Yi Tang Data Science and Emacs

Speed Up Sparse Boolean Data

I’m working on replicating the (Re-)Imag(in)ing Price Trends paper - the idea is to train a Convolutional Neutral Network (CNN) "trader" to predict the stocks' return. What makes this paper interesting is the model uses images of the pricing data, not in the traditional time-series format. It takes financial charts like the one below and tries to mimic the traders' behaviours to buy and sell stocks to optimise future returns.

Alphabet 5-days Bar Chart Shows OHLC Price and Volume Data

I like this idea. So it becomes my final assignment for Deep Learning Systems: Algorithm and Implementations course.

Imaging On-the-fly

To train the model, the price and volume data are transformed into black-white images which is just a 2D matrix with 0s and 1s. For just around 100 stocks' pricing history, there are around 1.2 million images in total.

I used the on-the-fly imaging process during training: in each batch, it loads pricing data for a given stock, sample one day in the history, slice a chunk of pricing data, and then convert it to an image. It takes about 0.2 milliseconds (ms) to do all that, so in total it takes 4 minutes to loop through all the 1.2 million images.

df = MarketData(DATA_DIR)['GOOGL']
imager = ImagingOHLCV(img_resolution, price_prop=price_prop)
img = imager(df.tail(5))

1.92 ms ± 26.9 µs per loop (mean ± std. dev. of 7 runs, 1,000 loops each)

To train 10 epochs, that's 40 minutes in loading data. To train one epoch on the full dataset with 5,000 stocks, that's 200 minutes in loading data alone!

PyToch utilises multiple processing in loading the data using CPU while training using GPU. So the problem is less severe, but I'm using the needle, the deep learning framework we developed during the course, it does have this functionality yet.

During training using needle, the GPU utilisation is only around 50%. After all the components in the end-to-end are almost completed, it is time to train with more data, go deeper (larger/more complicated morel), try hyper-parameters tuning etc.

But before moving to the next stage, I need to improve the IO.

Scipy Sparse Matrix

In the image above, there are a lot of black pixels or zeros in the data matrix. In general only 5%-10% of pixels are white in this dataset.

So my first attempt was to use scipy's spare matrix instead of numpy's dense matrix: I save the sparse matrix, loaded it, and then convert it back to a dense matrix for training CNN model.

img_sparse = sparse.csr_matrix(img)
sparse.save_npz('/tmp/sparse_matrix.npz', img_sparse)
img_sparse_2 = sparse.load_npz('/tmp/sparse_matrix.npz')
assert np.all(img_sparse_2 == img)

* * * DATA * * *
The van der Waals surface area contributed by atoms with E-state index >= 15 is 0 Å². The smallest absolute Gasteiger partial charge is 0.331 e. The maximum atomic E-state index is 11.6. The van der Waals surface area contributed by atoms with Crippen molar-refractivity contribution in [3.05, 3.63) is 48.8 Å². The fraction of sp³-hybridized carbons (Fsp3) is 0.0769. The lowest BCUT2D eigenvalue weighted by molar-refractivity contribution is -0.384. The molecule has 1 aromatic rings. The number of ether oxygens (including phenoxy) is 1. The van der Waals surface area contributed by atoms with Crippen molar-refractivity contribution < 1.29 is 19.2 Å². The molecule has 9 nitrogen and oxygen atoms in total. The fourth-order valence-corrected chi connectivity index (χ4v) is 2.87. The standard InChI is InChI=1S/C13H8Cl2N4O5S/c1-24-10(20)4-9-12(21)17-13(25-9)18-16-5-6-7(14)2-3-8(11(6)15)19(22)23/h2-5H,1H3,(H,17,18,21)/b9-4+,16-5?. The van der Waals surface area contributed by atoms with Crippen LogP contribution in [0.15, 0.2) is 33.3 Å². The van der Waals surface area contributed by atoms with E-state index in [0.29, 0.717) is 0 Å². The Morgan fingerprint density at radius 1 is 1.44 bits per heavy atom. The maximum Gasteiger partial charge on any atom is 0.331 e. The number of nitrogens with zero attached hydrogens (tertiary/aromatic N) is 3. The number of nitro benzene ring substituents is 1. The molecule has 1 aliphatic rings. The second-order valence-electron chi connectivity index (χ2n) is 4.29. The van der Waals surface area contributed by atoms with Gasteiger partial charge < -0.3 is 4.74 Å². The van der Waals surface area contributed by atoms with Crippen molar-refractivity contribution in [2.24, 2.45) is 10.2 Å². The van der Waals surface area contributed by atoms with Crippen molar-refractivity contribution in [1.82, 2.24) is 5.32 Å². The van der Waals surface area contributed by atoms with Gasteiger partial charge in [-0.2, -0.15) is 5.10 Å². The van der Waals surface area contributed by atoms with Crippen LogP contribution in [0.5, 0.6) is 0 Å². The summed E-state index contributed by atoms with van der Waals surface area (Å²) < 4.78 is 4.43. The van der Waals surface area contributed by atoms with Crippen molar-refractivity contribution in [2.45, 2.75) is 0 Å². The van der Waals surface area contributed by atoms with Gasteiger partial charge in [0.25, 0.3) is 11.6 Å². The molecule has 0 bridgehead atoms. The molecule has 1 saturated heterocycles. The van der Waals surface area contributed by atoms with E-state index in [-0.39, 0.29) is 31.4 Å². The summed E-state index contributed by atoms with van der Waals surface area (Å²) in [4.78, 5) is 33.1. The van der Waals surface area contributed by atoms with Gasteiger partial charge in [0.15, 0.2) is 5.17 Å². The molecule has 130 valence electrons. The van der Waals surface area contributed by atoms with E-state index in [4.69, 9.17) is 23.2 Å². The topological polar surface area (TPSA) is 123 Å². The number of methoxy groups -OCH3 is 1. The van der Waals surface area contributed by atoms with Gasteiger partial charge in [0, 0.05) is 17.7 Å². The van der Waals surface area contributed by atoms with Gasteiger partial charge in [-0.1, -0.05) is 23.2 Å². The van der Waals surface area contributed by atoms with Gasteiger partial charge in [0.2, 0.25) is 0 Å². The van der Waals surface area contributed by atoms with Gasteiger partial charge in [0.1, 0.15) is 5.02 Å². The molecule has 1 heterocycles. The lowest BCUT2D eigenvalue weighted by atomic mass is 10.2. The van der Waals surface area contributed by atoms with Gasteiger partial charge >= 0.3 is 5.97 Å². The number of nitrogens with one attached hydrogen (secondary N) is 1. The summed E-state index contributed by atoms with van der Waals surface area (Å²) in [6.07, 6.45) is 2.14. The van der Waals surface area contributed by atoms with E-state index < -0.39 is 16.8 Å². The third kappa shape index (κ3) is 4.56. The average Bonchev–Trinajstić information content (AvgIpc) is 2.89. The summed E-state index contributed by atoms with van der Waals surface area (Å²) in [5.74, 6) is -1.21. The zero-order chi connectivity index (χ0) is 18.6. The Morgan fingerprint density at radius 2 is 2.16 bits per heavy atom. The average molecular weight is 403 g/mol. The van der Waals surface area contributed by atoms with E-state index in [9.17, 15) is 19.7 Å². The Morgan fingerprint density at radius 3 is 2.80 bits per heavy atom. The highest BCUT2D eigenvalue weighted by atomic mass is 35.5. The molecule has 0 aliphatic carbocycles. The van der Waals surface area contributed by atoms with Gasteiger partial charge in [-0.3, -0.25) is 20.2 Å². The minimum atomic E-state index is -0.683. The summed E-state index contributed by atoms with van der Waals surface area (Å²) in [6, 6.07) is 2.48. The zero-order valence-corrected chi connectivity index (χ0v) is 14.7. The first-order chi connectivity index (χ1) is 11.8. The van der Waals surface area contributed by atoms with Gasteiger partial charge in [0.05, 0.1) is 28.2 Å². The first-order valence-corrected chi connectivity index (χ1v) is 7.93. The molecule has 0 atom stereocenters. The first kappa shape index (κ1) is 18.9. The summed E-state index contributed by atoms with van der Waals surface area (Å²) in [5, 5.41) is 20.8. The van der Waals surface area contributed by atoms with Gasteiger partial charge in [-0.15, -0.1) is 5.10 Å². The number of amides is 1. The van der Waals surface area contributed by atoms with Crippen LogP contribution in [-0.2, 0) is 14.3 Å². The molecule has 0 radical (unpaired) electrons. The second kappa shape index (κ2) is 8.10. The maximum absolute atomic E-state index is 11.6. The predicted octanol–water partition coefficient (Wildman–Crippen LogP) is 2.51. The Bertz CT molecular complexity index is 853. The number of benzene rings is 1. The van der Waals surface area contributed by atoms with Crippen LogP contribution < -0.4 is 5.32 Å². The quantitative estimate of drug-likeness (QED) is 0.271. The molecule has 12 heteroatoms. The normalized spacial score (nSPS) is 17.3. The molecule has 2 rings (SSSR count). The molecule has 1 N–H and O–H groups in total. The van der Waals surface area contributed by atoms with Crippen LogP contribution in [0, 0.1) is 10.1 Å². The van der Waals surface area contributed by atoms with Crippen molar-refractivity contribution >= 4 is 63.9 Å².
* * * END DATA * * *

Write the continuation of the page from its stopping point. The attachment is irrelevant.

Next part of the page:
967 µs ± 4.99 µs per loop (mean ± std. dev. of 7 runs, 1,000 loops each)

It reduces the IO time to 1ms, so about half of the time, not bad, but I was expecting a lot more as the sparseness is high.

Numpy Bites

Then I realised the data behind images is just 0 and 1, in fact, a lot of zeros, and only some are 1. So I can ignore the 0s and only need to save those 1s, then reconstruct the images using those 1.

It is so simple that numpy has functions for this type of data processing already. The numpy.packbites function converts the image matrix of 0 and 1 into a 1D array whose values indicate where the 1s are. Then the numpy.unpackbits does the inverse: it reconstructs the image matrix by using the 1D location array.

This process reduces the time of loading one image to 0.2 milliseconds, that's 10 times faster than the on-the-fly method with only a few lines of code.

temp_file = "/tmp/img_np_bites.npy"
img_np_bites = np.packbits(img.astype(np.uint8))
np.save(temp_file, img_np_bites)
img_np_bites = np.load(temp_file)
img_np_bites = np.unpackbits(img_np_bites).reshape(img.shape)
assert np.all(img_np_bites == img)

194 µs ± 3.95 µs per loop (mean ± std. dev. of 7 runs, 10,000 loops each)

Another benefit is the file size is much smaller: it is 188 bytes compared to 1104 bytes using sparse matrix. So it takes only 226MB of disk space to save 1.2 million images!

Path('/tmp/img_np_bites.npy').stat().st_size, Path('/tmp/sparse_matrix.npz').stat().st_size

188, 1104

Problems of Having Millions of Files

It takes a couple of minutes to generate 1.2 million files on my Debian machine. It is so quick! But then I release this approach is not scalable without modification because there's a limited number of files the OS can accommodate. The technical term is Inode. According to this StackExchange question, once the filesystem is created, one cannot increase the limit (Yes, I was there).

Without going down to the database route, one quick workaround is to bundle the images together, for example, 256 images in one file. So later in training, load 256 images in one go, then split them into chunks. Just ensure the number of images is a multiple of the batch size used in training so I don't have to deal with unequal batch sizes. Since those bundled images are trained together, it reduces the randomness of SGD, so I won't bundle too many images together, 256 sounds about right.

The LSP and other tools can cause problems when they are monitoring folders with a large number of files. Moving them out of the project folder is the way to go so Emacs won't complain or freeze.

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